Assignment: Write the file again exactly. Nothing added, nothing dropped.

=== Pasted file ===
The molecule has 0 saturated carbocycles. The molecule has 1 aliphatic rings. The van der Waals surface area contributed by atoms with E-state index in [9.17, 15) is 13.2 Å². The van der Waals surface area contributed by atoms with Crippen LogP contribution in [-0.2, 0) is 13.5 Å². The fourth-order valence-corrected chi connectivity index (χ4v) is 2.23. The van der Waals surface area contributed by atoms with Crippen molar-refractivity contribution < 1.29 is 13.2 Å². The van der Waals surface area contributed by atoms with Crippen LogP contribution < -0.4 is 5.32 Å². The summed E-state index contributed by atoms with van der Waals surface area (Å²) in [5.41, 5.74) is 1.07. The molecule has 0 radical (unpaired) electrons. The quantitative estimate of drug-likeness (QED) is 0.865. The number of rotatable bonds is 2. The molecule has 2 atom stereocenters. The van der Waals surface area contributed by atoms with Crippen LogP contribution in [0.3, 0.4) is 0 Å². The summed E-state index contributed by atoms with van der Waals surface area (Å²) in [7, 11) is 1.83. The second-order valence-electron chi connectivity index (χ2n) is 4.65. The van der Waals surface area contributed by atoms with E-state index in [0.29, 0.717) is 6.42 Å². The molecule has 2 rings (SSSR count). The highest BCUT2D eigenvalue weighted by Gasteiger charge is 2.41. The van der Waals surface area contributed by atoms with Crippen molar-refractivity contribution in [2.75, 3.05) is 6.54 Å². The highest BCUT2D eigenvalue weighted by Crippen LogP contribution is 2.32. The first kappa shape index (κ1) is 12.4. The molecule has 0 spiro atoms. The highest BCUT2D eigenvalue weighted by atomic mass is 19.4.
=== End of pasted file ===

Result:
The molecule has 0 saturated carbocycles. The molecule has 1 aliphatic rings. The van der Waals surface area contributed by atoms with E-state index in [9.17, 15) is 13.2 Å². The van der Waals surface area contributed by atoms with Crippen LogP contribution in [-0.2, 0) is 13.5 Å². The fourth-order valence-corrected chi connectivity index (χ4v) is 2.23. The van der Waals surface area contributed by atoms with Crippen molar-refractivity contribution < 1.29 is 13.2 Å². The van der Waals surface area contributed by atoms with Crippen LogP contribution < -0.4 is 5.32 Å². The summed E-state index contributed by atoms with van der Waals surface area (Å²) in [5.41, 5.74) is 1.07. The molecule has 0 radical (unpaired) electrons. The quantitative estimate of drug-likeness (QED) is 0.865. The number of rotatable bonds is 2. The molecule has 2 atom stereocenters. The van der Waals surface area contributed by atoms with Crippen LogP contribution in [0.3, 0.4) is 0 Å². The summed E-state index contributed by atoms with van der Waals surface area (Å²) in [7, 11) is 1.83. The second-order valence-electron chi connectivity index (χ2n) is 4.65. The van der Waals surface area contributed by atoms with E-state index in [0.29, 0.717) is 6.42 Å². The molecule has 2 rings (SSSR count). The highest BCUT2D eigenvalue weighted by Gasteiger charge is 2.41. The van der Waals surface area contributed by atoms with Crippen molar-refractivity contribution in [2.75, 3.05) is 6.54 Å². The highest BCUT2D eigenvalue weighted by Crippen LogP contribution is 2.32. The first kappa shape index (κ1) is 12.4. The molecule has 0 spiro atoms. The highest BCUT2D eigenvalue weighted by atomic mass is 19.4.